3. Many inspection facilities have long wait times to schedule a pre-buy inspection. As soon as an aircraft is sourced or a buyer is found (or perhaps even before), look for a pre-buy slot and try to hold it if possible. As a seller, if certain inspections are coming due, perhaps scheduling these in conjunction with a potential pre-buy inspection may help with reserving a slot.
4. If you have an existing aircraft and plan to replace it, consult your tax team early in the process. Your tax team may recommend that both transactions occur in the same year since 1031 like-kind exchanges are no longer available.
5. If you are seeking depreciation in 2018 (bonus or straight-line), then the aircraft being purchased needs to be placed into service and used for business (preferably exclusively for business if closing is near the end of the year) before the end of the year.
6. When support service providers are busy, checklists and a team leader become imperative. There must be one person leading the team who is checking to make sure all aspects of the transaction are completed prior closing (i.e. assignment of mx. programs, insurance, funds, lender agreements, management agreements, international registry account set up, etc.).
7. The last day of the year in 2018 is on a Monday. In the past, the FAA registry has closed early on holidays and also for weather. It is recommended that 2018 closings be completed no later than December 28, 2018 in order to allow time for the aircraft to be placed into service before year end and avoid any unexpected closings delays that could occur.
8. Lenders are starting to require all ancillary documents be in place prior to funding. If the aircraft is going to be managed, chartered or on maintenance programs, the lender may require all of these documents be in place along with its own consent agreements, prior to closing. It is likely that these documents will not be allowed to be done as post-closing items, so plan enough time to get all relevant documents in order prior to year-end. Alternatively, consider paying cash and arrange financing after closing.
9. If the transaction is a cross-border transaction, make sure all parties are realistic on the amount of time the import/export process will take.
10. Having upgrades done at the same time as the pre-buy inspection often saves downtime on the aircraft for the buyer. However, it may also push the closing into 2019. Therefore, if a 2018 closing is important a close review of the calendar should be made to make sure the upgrades can be completed and the aircraft returned to service prior to the end of the year.
Please contact Amanda Applegate at 310-392-5200 or firstname.lastname@example.org.
Risks and benefits of doing aircraft upgrades prior to closing. see more
NAFA member, Amanda Applegate, Partner at Aerlex Law Group, discusses the risks and benefits of doing aircraft upgrades prior to closing.
For the past decade, the preowned aircraft market has been a buyer’s market. There has been an ample supply of inventory to choose from in all categories. After the first quarter of 2018, we are now seeing a more balanced market in most categories, and some categories are actually shifting further toward a seller’s market. In certain aircraft categories, it is difficult to find high-quality aircraft. The lack of high-quality aircraft has resulted in more buyers planning immediate and extensive upgrades to the aircraft they are purchasing.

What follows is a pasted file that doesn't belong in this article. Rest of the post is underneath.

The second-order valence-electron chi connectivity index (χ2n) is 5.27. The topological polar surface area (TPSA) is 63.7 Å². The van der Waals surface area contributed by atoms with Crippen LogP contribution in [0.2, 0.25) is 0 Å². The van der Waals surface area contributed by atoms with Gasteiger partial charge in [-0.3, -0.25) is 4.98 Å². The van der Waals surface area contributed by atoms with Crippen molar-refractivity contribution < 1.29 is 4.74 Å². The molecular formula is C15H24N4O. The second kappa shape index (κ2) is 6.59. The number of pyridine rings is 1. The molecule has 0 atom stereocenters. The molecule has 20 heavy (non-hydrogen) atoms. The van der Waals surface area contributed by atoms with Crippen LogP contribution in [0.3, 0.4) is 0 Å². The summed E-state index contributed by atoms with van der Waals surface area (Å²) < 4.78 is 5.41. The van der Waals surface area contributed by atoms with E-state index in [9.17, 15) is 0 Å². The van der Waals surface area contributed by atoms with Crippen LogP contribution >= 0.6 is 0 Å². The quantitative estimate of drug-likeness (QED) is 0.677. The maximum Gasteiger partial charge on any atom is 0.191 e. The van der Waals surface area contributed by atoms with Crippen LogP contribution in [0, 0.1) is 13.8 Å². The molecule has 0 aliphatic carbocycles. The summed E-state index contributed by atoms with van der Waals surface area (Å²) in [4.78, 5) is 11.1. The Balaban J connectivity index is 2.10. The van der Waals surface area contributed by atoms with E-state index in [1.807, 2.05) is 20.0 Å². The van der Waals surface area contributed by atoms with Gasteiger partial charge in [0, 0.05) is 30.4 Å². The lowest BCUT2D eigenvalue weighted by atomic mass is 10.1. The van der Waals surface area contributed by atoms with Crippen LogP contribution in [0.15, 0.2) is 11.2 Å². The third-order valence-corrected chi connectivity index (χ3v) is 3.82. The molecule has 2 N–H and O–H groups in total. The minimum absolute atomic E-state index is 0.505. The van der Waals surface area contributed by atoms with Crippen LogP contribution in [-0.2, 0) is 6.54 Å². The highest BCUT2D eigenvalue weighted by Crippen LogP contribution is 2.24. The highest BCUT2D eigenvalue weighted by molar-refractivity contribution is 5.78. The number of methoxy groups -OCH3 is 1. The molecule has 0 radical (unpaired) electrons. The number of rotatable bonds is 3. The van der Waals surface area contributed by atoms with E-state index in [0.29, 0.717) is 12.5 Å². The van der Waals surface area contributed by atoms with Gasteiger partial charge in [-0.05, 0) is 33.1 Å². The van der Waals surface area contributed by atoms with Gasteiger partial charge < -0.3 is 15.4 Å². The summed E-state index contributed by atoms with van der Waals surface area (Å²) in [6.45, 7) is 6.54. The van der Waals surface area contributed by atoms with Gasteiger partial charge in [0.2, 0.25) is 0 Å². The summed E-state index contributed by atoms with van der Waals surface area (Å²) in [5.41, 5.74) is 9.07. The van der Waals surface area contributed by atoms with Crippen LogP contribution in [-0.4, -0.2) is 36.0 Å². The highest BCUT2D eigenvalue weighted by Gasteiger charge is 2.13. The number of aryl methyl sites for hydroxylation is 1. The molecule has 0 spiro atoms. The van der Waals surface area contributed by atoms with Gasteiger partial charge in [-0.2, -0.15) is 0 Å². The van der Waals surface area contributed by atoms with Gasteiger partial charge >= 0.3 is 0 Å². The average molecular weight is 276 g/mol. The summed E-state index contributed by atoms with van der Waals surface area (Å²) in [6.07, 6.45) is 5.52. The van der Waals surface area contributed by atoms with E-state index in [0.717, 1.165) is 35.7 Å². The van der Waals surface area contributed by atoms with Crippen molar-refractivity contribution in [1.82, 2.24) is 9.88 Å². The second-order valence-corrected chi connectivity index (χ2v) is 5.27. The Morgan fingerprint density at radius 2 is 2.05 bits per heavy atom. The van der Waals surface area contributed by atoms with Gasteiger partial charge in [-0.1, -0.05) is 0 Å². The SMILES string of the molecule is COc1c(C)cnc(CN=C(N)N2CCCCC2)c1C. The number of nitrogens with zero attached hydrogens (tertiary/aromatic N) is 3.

If the aircraft being purchased is undergoing a major inspection as part of the pre-buy inspection, or if the discrepancies found during inspection will take a significant amount of time to repair, then there may be an opportunity for the buyer to perform some of the planned upgrades simultaneously, prior to closing. However, with this opportunity there are also risks.
The benefit to the buyer of doing the planned upgrades on the aircraft prior to closing is to decrease the down time of the aircraft so that the buyer can start flying on the aircraft sooner rather than later. The buyer will pay for the upgrades on an aircraft he does not own on the assumption that the closing of the aircraft will be finalized.
Prior to upgrading the aircraft in advance of ownership, the following items should be considered:
- What happens if the purchase does not close? If the seller defaults, does the seller get the benefit of the upgrades completed at buyer’s expense? If significant problems with the aircraft are discovered during the inspection process that make it impossible or impractical for the aircraft to ever meet the delivery conditions for the sale, does buyer still have to pay for the upgrades?
- If the aircraft is damaged in the course of performing the upgrades, who is responsible for the damage? Does buyer have insurance in place if buyer is assuming this responsibility?
- If additional discrepancies are discovered during the installation of the upgrades, who is responsible for paying to repair the discrepancies?
If, after considering the risks, the buyer still wants to proceed with the upgrades prior to closing, then the seller will need to consent to such work. If consent is given, completing the upgrades would require an amendment to the purchase agreement, unless the upgrades were previously addressed in the original purchase agreement. When possible, it is advantageous to consider the upgrades during the drafting of the purchase agreement in order to ensure there is a meeting of the minds on this issue prior to execution of the purchase agreement.